it's a wrap

During Michael’s recent low-carb resolution, and while mourning the loss of his beloved sandwich, I saw a brief segment on some talk show about using collard greens as a sandwich wrap. It turns out it works really well! Take the stem mostly off then soak leaf in simmering hot water for about 3-5 minutes. Dry off on a paper towel and wrap your filling starting at the bottom, then sides, then roll up. You can soak a few leaves at a time and then store them in a paper towel in tupperware in the fridge until ready to use.

It’s a good, healthy, low carb container for leftovers or your regular sandwich filling—turkey, cheese, tuna, even a hot dog. Then again, if bread is your thing, please forget everything I’ve said.

are picky eaters mentally ill?

Oy. So there's this new study in the journal Pediatrics which every major publication has now written about that claims kids who are very picky eaters have a greater chance of having mental health issues as adults. The study was done at Duke University by Dr. Zucker who urges parents not to panic. Not every picky kid will be severely depressed or have an eating disorder.

But this part of Dr. Zucker's analysis rings true to me, and always has:

“Their sensory experience is more intense in the areas of taste, texture and visual cues. And their internal experience may be more intense, so they have stronger feelings. They’re sensitive kids who may be anxious or a little depressed; so cutting up fruits into funny shapes is not going to do the trick for these kids.”

I've long noticed Nate's aversion to foods is really not remedied with games or tricks. He feels very strongly about not eating certain foods in a way that seems to go deep. Something about a texture or smell will disgust him completely. I've fantasized that he will turn into a "super taster" or foodie with highly developed senses who actually excels at all things culinary but it's probably more likely this extreme sensitivity will apply to other aspects of his life. Which might not be bad—I'm all for him being a sensitive guy with a rich internal world even though it's a harder role to play in this world.

Another part of the study urges parents to create positive experiences around eating. Family dinner should be more about family than dinner. I think about him crying alone before sandwich night and wonder if we should just lay off him.

can someone get a sandwich around here?

Sandwich dinner is many family's cop-out meal. Not ours. For us, sandwiches for dinner turned out to be an emotional journey and a major turning point on our road to better times. Some people don't know this but my husband, Michael, is actually the self proclaimed king of sandwiches. See this post. Our kids however shun sandwiches. Last week Mack ate a few bites of salami and cheese sandwich and Michael was glowing for days.

The idea arose this morning. Me: Nate you've eaten 85 peanut butter and jelly sandwiches this summer. Can we try another kind? Nate: no. Michael  "Nate I'm going to make some sandwiches for you to try tonight at dinner," translation: mommy is going to make sandwiches for us.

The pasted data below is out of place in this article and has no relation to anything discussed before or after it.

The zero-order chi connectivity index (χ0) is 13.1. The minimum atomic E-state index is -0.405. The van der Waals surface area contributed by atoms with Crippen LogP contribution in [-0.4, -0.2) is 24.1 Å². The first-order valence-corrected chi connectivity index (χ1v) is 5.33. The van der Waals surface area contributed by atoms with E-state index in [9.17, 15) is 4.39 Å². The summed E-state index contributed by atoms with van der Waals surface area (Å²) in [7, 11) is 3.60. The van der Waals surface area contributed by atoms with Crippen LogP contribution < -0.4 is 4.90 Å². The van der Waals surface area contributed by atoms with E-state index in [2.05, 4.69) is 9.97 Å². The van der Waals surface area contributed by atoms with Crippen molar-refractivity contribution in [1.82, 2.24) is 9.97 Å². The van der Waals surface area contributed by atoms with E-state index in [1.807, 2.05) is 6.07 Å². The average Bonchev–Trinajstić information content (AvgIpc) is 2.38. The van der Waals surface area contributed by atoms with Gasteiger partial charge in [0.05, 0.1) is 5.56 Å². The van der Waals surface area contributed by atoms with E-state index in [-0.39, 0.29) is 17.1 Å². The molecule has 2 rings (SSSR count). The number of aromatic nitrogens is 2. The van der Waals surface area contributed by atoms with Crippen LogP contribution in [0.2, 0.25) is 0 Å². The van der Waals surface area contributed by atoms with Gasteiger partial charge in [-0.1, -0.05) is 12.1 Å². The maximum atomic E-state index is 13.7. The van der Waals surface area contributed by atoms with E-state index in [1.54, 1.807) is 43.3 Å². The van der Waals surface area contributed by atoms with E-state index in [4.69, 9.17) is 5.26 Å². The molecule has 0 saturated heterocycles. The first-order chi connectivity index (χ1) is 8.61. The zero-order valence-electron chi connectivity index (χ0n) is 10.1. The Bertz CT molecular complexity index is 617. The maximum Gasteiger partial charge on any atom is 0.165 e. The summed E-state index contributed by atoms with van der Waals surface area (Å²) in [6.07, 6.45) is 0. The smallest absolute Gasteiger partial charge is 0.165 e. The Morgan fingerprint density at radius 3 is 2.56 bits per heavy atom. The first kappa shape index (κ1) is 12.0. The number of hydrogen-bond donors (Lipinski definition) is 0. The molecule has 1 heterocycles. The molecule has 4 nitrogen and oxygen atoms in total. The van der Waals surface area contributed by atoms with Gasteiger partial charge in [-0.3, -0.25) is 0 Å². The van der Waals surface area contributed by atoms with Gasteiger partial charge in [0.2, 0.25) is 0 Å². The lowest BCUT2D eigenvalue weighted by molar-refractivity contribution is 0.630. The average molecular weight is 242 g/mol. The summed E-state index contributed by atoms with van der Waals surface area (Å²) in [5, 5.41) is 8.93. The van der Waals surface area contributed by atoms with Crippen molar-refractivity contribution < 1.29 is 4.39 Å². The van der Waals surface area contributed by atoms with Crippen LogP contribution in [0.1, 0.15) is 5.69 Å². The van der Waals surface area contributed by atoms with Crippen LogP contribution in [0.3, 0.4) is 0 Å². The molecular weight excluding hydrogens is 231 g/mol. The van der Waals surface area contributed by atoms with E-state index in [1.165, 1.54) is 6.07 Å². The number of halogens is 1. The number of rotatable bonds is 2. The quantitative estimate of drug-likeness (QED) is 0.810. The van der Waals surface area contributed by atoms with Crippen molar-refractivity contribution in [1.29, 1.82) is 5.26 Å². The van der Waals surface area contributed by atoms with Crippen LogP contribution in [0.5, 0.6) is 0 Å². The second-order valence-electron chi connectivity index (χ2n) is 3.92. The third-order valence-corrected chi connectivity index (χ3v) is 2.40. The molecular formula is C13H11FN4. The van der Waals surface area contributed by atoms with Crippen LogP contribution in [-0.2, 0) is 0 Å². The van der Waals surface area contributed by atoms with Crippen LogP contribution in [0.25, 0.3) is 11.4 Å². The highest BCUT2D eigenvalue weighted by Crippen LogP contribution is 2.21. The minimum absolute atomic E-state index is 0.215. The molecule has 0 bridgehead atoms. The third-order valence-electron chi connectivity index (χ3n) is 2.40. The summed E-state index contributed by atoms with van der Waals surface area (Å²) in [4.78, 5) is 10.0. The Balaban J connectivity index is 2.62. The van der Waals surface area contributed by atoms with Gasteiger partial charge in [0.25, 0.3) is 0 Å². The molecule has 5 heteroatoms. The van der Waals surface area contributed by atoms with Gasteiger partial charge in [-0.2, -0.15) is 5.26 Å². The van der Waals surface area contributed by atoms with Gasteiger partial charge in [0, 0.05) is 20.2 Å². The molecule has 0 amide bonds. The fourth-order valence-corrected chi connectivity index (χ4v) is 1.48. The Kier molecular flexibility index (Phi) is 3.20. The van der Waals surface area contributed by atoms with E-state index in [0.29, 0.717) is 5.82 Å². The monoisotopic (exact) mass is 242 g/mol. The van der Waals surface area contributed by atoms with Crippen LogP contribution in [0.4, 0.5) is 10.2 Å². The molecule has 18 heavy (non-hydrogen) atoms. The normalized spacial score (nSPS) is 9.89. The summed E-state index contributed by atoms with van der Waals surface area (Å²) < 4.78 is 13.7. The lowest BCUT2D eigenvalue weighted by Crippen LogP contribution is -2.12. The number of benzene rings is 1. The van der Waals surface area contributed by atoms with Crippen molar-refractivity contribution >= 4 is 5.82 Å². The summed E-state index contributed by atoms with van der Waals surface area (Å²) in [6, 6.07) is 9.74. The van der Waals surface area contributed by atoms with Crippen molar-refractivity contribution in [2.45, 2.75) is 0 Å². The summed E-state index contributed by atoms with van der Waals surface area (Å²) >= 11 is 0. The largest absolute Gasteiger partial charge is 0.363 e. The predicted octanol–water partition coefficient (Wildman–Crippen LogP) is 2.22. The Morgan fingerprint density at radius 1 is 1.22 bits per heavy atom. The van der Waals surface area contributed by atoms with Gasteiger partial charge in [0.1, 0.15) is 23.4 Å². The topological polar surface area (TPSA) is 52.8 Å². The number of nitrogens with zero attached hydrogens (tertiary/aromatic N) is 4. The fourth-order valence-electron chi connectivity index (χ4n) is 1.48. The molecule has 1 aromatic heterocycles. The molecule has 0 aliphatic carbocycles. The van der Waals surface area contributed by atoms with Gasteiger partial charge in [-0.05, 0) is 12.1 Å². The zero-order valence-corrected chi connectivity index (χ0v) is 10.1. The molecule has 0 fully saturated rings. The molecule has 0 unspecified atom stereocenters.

I bought some new breads and salami, then made egg salad. (It occurred to me that Nate likes hard boiled eggs so what if they were just mashed up?) I'll admit, I was somewhat hopeful that this dinner would change the rest of our lives,

An hour before dinner Nate fell into a funk. I don't want sandwiches for dinner, Don't worry, I said. There are lots of options...." he looked intrigued. "Like hot dogs," I lied. Nate made his way to his room saying he wanted to be alone. I gave him some cool down time then entered to find him crying. I held him, then threw a couple hot dogs in the microwave.

When we sat down to dinner, I was nervous, standing up a lot, making announcements and stopping Michael from saying anything that might ruin my master plan which was anything at all. I quickly spread some egg salad (but refrained from calling it "salad") on a lenders bagel and gave it to Nate, then proceeded to pretend to not care what happened next. Michael made Mack a salami sandwich  and I started to make myself a sandwich when a crazy thing happened. Nate ate the open-faced egg salad bagel and liked it. Next we tried a closed egg salad bagel with toothpicks and he ate that too. I was so excited that I rewarded him with no carrots required AND candy. Michael was pleased. Well done he said.

My theory is that seeing foods that Nate could reject (salami, ham, etc) gave him the leeway to choose something that looked familiar even if in a different form.

Unfortunately neither of us noticed that Mack didn't eat anything and he was up all night, hungry. It was a big cleanup and Michael had to leave early to play tennis in Queens. Looking back I will probably realize what a ridiculous person I have become, with fucked up values and an unhealthy need for my kids to eat well. But for the night, I called it a triumph.

car talk

Whenever we drive to my parents house in Maryland, Michael and I have the same conversation (usually while eating the sandwiches I packed for the ride.): Am I capable of making a winning sandwich. The answer is almost always no. I don't get it. I don't have the knowledge, passion, instinct for making a perfect sandwich -- aka one of Michaels favorite things to eat.

This year as we discussed the sandwich, I noted some lessons I have learned:

1. never put mustard and cheese on same sandwich, use mayo instead

2. hard thick bread is best but Rye is also good

3. Salami stands alone-no other meats or cheeses. add mustard.

4. hot peppers and other toppings are welcome if they don't sog the bread

The thing is I like softer soggy mustardy sandwiches. I like when the bread mushes into the filling. I don't like stacks of salami. We are clearly on opposite sides of this issue--Michael would say he's on the right side but maybe we just have to agree to disagree -- at least until the next five hour car trip.